Besides to provide better opportunities for women at urban and rural areas, it should be emphasized that gender-transformative education systems includes changing the way to telling stories for children both boys and girls since people are empowered when they see their potential in similar ones. 

      Thus, girls and boys need to know women who made important contributions in all different areas of knowledge. Children must know that, even in an adverse context, many women managed to dedicate themselves to some cause and made the best of it. As a few examples, the stories of women like Marie Curie, Emmy Noether and Rosalind Franklin should be telling as much as Mother Teresa of Calcutta. 
      Empowering women is also about teaching them what they are capable of, telling the story in ways that appreciate the role of diverse women in all areas not only in the areas related to care and charity. Telling that even in an adverse context, many women managed to dedicate themselves to some area, as Sciences, and made the best of it. 

      Empowering women could also decreased violence against women since empowered women do not believe they need to have a male partner, and experience less abusive situations for a long time. This topic also must include training of professional who are involved in assisting women, including women victims of violence, since discriminatory forms of care for women still predominate in health services, specifically in developing countries. It is necessary to guarantee to these women a safe and welcoming environment that promotes their psychological recovery and reintegration into the labor market, whenever possible.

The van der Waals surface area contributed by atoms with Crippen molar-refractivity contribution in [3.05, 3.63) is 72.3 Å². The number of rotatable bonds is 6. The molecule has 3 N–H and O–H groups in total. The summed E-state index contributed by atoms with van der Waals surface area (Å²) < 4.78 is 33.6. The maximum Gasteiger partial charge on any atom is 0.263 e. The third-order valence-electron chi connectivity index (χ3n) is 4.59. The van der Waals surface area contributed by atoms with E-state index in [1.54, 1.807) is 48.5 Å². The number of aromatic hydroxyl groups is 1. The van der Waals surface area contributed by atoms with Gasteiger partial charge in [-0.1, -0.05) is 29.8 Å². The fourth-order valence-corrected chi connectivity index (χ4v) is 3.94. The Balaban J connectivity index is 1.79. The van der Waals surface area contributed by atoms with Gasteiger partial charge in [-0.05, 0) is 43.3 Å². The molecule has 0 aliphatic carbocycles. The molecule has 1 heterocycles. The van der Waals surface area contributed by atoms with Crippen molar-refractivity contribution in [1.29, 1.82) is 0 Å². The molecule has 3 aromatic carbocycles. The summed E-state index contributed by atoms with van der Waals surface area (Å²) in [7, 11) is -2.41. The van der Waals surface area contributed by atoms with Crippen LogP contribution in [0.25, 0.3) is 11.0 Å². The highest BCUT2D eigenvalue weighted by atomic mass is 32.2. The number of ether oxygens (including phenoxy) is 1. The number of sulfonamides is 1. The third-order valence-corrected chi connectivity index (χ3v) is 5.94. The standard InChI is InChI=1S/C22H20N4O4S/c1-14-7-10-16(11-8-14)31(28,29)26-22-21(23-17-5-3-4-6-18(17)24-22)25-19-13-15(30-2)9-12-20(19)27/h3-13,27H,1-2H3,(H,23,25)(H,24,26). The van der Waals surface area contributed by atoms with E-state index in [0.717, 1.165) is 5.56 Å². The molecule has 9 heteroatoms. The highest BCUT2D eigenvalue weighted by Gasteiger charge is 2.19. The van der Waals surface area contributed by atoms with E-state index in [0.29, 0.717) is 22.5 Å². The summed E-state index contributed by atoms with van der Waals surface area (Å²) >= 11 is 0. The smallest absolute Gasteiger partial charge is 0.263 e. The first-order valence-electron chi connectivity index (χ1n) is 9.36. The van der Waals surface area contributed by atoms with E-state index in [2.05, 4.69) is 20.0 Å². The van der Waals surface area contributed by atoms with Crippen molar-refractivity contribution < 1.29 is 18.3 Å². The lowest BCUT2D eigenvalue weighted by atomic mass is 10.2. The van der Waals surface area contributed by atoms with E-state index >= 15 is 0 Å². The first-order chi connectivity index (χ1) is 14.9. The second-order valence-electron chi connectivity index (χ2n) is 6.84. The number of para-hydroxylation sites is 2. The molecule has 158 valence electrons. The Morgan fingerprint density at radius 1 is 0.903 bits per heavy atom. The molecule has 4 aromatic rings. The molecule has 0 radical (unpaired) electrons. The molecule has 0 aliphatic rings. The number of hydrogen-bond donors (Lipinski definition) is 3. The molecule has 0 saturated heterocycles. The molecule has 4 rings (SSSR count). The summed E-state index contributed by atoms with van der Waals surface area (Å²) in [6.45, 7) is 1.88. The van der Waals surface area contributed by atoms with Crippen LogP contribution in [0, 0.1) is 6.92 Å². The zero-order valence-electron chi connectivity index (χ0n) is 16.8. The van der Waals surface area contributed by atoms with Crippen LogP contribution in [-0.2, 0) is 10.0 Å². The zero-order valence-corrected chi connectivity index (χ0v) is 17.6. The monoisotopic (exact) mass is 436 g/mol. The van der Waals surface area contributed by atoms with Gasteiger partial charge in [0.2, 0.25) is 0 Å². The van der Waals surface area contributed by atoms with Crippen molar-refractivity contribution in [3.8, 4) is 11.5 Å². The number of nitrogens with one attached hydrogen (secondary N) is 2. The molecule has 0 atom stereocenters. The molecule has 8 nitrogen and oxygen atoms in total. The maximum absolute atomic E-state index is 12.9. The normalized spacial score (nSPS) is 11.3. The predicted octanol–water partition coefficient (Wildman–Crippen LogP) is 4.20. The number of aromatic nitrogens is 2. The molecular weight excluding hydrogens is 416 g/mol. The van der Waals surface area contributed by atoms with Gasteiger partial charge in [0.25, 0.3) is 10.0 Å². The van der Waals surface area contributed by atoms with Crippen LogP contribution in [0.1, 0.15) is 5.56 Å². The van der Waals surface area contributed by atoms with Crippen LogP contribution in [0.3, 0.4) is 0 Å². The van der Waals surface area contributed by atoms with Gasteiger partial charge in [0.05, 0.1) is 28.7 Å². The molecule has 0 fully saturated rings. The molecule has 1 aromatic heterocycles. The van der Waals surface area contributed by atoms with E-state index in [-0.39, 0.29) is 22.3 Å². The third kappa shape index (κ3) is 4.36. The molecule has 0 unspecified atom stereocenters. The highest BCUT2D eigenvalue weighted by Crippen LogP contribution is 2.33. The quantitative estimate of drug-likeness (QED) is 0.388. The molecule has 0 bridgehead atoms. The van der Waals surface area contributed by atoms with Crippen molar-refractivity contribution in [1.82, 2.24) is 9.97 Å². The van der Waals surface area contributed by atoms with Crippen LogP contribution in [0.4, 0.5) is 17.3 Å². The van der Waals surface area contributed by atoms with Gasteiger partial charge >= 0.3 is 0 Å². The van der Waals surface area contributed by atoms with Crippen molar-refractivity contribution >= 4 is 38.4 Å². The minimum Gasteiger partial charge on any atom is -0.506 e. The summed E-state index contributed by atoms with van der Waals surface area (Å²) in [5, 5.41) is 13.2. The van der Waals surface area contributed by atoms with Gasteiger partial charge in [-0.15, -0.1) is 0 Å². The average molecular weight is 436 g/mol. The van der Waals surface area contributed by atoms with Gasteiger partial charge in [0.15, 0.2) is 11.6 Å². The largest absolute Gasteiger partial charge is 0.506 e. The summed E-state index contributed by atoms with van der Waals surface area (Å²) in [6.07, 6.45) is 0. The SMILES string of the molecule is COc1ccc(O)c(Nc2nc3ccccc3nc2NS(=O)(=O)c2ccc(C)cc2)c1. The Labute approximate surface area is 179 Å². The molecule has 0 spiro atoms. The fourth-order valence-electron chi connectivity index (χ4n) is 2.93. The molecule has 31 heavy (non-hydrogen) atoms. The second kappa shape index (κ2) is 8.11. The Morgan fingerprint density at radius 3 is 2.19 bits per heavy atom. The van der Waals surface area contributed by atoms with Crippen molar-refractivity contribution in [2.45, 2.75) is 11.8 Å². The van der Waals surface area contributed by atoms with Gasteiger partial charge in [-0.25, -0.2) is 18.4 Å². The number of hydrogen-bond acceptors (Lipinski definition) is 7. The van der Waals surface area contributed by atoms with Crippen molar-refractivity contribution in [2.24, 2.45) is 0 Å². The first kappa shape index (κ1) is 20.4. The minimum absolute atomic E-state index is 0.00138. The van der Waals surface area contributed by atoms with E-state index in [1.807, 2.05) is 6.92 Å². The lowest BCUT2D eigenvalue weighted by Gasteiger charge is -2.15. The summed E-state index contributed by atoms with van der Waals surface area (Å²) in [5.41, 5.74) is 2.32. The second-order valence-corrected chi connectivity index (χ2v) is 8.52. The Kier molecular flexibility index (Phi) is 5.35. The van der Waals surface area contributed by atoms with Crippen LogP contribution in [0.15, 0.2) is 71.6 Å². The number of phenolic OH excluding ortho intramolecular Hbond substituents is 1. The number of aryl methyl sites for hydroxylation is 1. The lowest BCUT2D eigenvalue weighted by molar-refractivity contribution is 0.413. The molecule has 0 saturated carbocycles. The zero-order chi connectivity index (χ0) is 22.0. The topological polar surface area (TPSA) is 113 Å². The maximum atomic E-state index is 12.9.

• Breastfeeding

      Although breastfeeding is cited in this document, and it is contemplated in other specific documents, it should have a topic dedicated to it considering women who choose to be mothers. Breastfeeding can substantially contribute to reducing food insecurity in households, promotes sustainability and, when stimulated from a woman's perspective, can empower women as well. 

      To empower women during breastfeeding means giving voice to women and their needs during this period, which are often silenced at the expense of the child's needs. Understand women’s experience of life is urgent to give the ideal support and promote breastfeeding:

      • Do not stimulate a romantic view of this act, giving the woman adequate support to face the problems that may occur. Support should range from returning home after delivery until the woman feels safe and comfortable, as is already the case in some countries. 
      • Cultural factors as excessive sexualization of female breast should also be a target once this can influence the act of breastfeeding in public. 
      • On this topic, men also should be included considering their relevance on support women during this period but also their role as actors in the fields of gender, sexuality and parenthood.